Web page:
Anti-Trump Protest Organizers Turn To Facebook Over Twitter

“I was just angry, so I made a Facebook event.”

While Twitter provided a launching pad for the Arab Spring in 2011 and the #BlackLivesMatter movement and protesters in 2014 and 2015 — BLM leaders even eventually forged strong relationships with executives there — Facebook has emerged as the main organizing platform for the current wave of anti-Trump protesters in the streets around the nation.

Facebook’s growing influence over voters — including its promotion of fake political news — and its giant user base of 1.7 billion has attracted every type of activist, from those with deep roots in the radical left to political neophytes. They’ve broadly used the platform despite widely-recognized drawbacks.

Professor Philip Howard, who studies the influence of digital and social media on civic engagement at Oxford’s Internet Institute, said the stronger sense of community on Facebook has likely led to greater engagement with #NotMyPresident.

“At this point the Facebook platform supports several different kinds of media,” Howard told BuzzFeed News, “And many people have put in their entire networks of family and friends. Facebook allows people to directly communicate with networks of family and friends, often using personal photos or videos to make a political issue immediate and visceral.”

That wide range of media supported by Facebook’s platform — events, groups, videos, articles, etc. — coupled with stronger ties between users than on other platforms allows users to more fully express themselves, Howard said.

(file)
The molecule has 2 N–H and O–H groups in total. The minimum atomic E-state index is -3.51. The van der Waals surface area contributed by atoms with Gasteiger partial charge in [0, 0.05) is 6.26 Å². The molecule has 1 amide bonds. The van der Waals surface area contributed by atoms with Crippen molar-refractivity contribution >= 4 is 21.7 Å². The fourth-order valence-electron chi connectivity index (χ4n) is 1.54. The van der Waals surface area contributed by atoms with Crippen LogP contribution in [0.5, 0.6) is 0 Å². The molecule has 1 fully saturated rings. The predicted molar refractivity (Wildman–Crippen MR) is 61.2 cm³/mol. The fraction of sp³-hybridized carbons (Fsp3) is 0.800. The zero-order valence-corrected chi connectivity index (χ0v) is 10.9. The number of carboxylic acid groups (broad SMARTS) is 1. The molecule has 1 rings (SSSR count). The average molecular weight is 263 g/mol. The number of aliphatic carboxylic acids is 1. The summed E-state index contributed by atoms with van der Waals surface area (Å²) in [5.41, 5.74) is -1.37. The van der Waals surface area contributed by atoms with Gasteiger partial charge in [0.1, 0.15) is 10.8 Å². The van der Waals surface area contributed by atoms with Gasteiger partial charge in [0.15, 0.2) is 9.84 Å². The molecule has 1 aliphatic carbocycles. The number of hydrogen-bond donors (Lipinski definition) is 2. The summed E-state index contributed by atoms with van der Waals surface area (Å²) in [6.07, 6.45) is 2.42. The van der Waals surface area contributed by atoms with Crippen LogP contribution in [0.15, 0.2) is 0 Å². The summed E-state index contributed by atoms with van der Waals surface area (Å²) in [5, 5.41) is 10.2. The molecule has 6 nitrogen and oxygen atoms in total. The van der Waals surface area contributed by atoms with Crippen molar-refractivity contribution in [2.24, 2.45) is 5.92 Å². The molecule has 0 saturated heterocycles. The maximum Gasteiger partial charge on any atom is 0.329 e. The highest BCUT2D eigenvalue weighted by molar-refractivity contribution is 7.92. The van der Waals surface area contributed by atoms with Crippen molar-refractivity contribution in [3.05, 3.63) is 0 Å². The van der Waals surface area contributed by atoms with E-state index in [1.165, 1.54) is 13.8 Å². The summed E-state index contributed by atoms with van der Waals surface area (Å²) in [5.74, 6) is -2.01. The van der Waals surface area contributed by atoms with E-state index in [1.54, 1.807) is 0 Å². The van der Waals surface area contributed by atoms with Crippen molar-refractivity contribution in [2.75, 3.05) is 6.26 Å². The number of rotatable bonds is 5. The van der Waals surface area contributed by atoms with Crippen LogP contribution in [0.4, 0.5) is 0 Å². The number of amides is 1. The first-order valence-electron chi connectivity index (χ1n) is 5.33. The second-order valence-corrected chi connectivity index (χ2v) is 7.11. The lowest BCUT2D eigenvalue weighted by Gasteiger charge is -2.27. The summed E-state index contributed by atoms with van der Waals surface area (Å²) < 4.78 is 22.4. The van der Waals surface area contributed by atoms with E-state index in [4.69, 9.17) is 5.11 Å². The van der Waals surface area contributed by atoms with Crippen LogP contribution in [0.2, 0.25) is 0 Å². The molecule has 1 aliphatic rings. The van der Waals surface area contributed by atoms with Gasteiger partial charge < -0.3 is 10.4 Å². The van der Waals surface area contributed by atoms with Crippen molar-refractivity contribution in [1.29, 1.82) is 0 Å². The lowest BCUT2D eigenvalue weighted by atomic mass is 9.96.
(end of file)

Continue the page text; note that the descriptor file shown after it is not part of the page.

“While #blacklivesmatter and #notmypresident arose from rapid fire sharing of news and information about protests, it is probably Facebook that allows people to demonstrate full membership in these social movements,” he said.

In Baltimore, Kaila Philo, who organized protests on Nov. 9 and describes herself as more of a writer than activist, said, “I was just angry, so I made a Facebook event.” One thousand people attended. She had never organized a protest before and isn’t planning any more, though she said that many people have asked her to.

“I’m not sure why it got so big, but it’s probably a combination of how many of my own friends shared it and good timing,” Philo said. “I just happened to propose an action when people were looking for one.”

Willa Cowan-Essig, a 20-year-old college student in New York City, created a Facebook event for an art-themed protest this Saturday, Nov. 19, in Union Square. As of Thursday afternoon, there are 530 people attending the event, and 2,700 people have expressed interest on Facebook.

She’s never organized a protest before. “I’m 20, I don’t know what the fuck I’m doing,” she told BuzzFeed News, adding that she created the Facebook page as a way of coping with the results of the election.

The event grew as other New York activists shared it within their networks and crossposted their own ideas and thoughts to Cowan-Essig’s event wall.

Noting the numbers (1,300 people had said they were interested by November 14), Cowan-Essig applied for a permit to demonstrate, which police denied. She still plans to protest and urged people registered for the event to come anyway.

The Alabama Unity Rally on November 10 in Birmingham, billed as an anti-Trump and anti-KKK rally, also began as a Facebook event. Jordan Giddens, a student at the University of Alabama at Birmingham who created it, said he didn’t expect anyone to respond. According to local news site, 500 people showed.

Then there was the response on the Facebook event. Some residents expressed solidarity, while some Trump supporters posted death threats before the events started, using hashtags like #LockedAndLoaded and #BulletsForBitches. They threatened group members on Facebook during after the event as well: “Easy solution to this, put them all down. Their [sic] useless to us anyway.”

Facebook has, in many ways, put individuals on the same footing as established activist movements.